I'd asked and obtained the last appointment slot available as I knew my eyesight wouldn't be up to much for a many hours after the screening.
In previous years I'd been asked to attend hospital but because of where I now live, the hospital team come out to my GPs surgery. It's the first time I've seen the GP waiting room so full of people - most of them there for the last appointment slot of retinal screening - clearly we all wanted a productive day at work before it was ruined by the procedure :)
The screen chimed and told me to visit Room 1. I sat down and the lady introduced herself, explained where she was from, what she would be doing and why - very impressed, a good start!
The usual pre-test questions and assessments were done:
- What's my name? What's my date of birth?
- What's my mobile phone number? Where do I live?
- What's the date of my dx? ...always a fun having to explain this. The system says 2011, not 2009. I guess it depends on whether they want the incorrect or correct dx date :)
- Am I attending any eye hospital? Have I had any work done on my eyes in the past?
- What line can I read on the board through each eye?
...and then it was time for those "lovely drops" of Tropicamide 1% to be placed in my eyes.
I was handed a tissue and told to look up so the drops could be administered.
With the drops in my eyes and liquid dibbling down my face, my eyes started to sting but after about 15 seconds the stinging started to fade.
I was handed some leaflets and told to go back in to the waiting room until I was called again.
I find it amusing they place drops in your eyes which makes it hard to read and then provide you with reading material to explain what has just happened, what to expect and what to do if a "rare occasion" occurs. Given my drops went in at 3:30pm I'm not really sure they've thought through what I should do if the "rare occasion" event actually occurs! Should I wait until 9am the following day? I think not!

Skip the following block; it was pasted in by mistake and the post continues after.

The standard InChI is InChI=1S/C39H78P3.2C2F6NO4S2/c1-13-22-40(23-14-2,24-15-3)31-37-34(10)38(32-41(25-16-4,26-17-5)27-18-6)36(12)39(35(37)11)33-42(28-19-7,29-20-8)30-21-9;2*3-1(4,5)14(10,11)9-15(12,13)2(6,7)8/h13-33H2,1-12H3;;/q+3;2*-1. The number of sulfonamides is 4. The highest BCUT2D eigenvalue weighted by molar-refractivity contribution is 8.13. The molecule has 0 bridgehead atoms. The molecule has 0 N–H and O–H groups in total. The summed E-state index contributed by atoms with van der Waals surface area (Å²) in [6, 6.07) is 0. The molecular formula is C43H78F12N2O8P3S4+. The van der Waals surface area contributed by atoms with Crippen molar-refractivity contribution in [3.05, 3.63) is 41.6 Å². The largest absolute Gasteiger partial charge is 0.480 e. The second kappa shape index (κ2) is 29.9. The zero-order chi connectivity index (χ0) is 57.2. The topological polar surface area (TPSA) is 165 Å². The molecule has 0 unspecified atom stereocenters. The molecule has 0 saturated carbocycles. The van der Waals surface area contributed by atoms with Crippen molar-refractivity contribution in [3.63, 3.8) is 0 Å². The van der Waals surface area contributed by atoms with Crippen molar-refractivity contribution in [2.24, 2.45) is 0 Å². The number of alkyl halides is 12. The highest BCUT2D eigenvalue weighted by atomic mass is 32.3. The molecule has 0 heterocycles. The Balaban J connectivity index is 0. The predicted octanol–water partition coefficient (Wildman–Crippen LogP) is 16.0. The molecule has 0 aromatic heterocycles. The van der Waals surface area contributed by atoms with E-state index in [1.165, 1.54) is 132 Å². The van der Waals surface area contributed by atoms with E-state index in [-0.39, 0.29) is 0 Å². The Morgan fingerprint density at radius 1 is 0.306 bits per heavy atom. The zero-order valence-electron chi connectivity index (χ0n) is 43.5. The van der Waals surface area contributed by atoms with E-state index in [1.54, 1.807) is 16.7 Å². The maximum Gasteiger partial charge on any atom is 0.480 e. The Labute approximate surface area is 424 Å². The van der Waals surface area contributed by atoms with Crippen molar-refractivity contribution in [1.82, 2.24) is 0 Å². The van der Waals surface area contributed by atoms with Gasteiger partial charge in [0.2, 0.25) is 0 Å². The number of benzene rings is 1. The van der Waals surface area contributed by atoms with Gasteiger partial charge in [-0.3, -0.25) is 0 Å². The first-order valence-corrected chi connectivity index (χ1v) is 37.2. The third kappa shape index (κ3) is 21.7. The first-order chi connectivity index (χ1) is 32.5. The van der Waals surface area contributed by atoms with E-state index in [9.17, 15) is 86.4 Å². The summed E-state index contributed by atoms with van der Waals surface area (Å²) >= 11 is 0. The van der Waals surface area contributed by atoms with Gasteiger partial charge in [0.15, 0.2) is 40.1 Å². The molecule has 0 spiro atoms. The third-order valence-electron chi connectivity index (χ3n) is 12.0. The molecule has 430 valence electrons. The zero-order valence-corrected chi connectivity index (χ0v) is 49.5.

|What's happening and what to do if problems occur|
This time, my pack of reading material also included a Diabetes UK leaflet on the 15 healthcare essentials which I thought was a nice touch.
As I waited the 20 minutes required, I watched as each person in the waiting room was called in to get their drops and finally I was called back in to the room.
This time the lights were switched off and I was asked to sit in front of a machine to allow two photographs of each retina to be taken. Just a few minutes work was required and the procedure was complete.
Being cheeky I asked if I could take a photograph of the images they'd just obtained and as usual I got a quizzical look. I "suggested" it was so I could show my wife what they looked like (not quite true but easier to explain!). Bemused she turned the laptop screen towards me and I took a photograph... the only problem is it's difficult to know if the photograph is in focus! How did I do?
|My Eyes! My Eyes! My beautiful big red eyes!|
The images will now be reviewed by someone that knows what they are doing (hopefully) and a summary report on the state of my retinas will be provided to my GP and they will also send me a copy of the letter.
Timescales? I forgot to ask that! #oops